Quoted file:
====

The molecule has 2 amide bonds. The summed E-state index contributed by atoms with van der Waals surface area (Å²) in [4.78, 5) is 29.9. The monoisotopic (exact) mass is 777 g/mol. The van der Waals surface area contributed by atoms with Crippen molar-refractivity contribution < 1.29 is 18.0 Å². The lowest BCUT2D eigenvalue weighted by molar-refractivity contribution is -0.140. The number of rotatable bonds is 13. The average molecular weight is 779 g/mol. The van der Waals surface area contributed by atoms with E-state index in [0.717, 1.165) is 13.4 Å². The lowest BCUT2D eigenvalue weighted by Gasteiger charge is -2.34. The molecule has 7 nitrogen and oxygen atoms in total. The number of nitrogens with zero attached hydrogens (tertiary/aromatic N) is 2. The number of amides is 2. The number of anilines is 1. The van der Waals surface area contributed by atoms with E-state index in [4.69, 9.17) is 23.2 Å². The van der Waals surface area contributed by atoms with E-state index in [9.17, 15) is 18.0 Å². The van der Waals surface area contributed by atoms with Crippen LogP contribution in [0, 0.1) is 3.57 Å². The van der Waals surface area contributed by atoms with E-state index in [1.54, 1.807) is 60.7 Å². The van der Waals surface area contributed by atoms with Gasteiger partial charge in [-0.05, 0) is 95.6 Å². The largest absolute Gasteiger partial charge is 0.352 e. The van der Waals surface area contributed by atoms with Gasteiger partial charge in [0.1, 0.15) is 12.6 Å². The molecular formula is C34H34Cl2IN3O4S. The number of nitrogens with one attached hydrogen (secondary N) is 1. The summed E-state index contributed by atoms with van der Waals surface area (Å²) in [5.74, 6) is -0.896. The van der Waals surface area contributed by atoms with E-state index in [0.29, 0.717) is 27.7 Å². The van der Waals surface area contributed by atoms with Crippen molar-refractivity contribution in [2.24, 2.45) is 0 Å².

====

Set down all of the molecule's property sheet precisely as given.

The molecule has 2 amide bonds. The summed E-state index contributed by atoms with van der Waals surface area (Å²) in [4.78, 5) is 29.9. The monoisotopic (exact) mass is 777 g/mol. The van der Waals surface area contributed by atoms with Crippen molar-refractivity contribution < 1.29 is 18.0 Å². The lowest BCUT2D eigenvalue weighted by molar-refractivity contribution is -0.140. The number of rotatable bonds is 13. The average molecular weight is 779 g/mol. The van der Waals surface area contributed by atoms with E-state index in [0.717, 1.165) is 13.4 Å². The lowest BCUT2D eigenvalue weighted by Gasteiger charge is -2.34. The molecule has 7 nitrogen and oxygen atoms in total. The number of nitrogens with zero attached hydrogens (tertiary/aromatic N) is 2. The number of amides is 2. The number of anilines is 1. The van der Waals surface area contributed by atoms with E-state index in [4.69, 9.17) is 23.2 Å². The van der Waals surface area contributed by atoms with E-state index in [9.17, 15) is 18.0 Å². The van der Waals surface area contributed by atoms with Crippen LogP contribution in [0, 0.1) is 3.57 Å². The van der Waals surface area contributed by atoms with E-state index in [1.54, 1.807) is 60.7 Å². The van der Waals surface area contributed by atoms with Gasteiger partial charge in [-0.05, 0) is 95.6 Å². The largest absolute Gasteiger partial charge is 0.352 e. The van der Waals surface area contributed by atoms with Gasteiger partial charge in [0.1, 0.15) is 12.6 Å². The molecular formula is C34H34Cl2IN3O4S. The number of nitrogens with one attached hydrogen (secondary N) is 1. The summed E-state index contributed by atoms with van der Waals surface area (Å²) in [5.74, 6) is -0.896. The van der Waals surface area contributed by atoms with E-state index in [0.29, 0.717) is 27.7 Å². The van der Waals surface area contributed by atoms with Crippen molar-refractivity contribution in [2.24, 2.45) is 0 Å².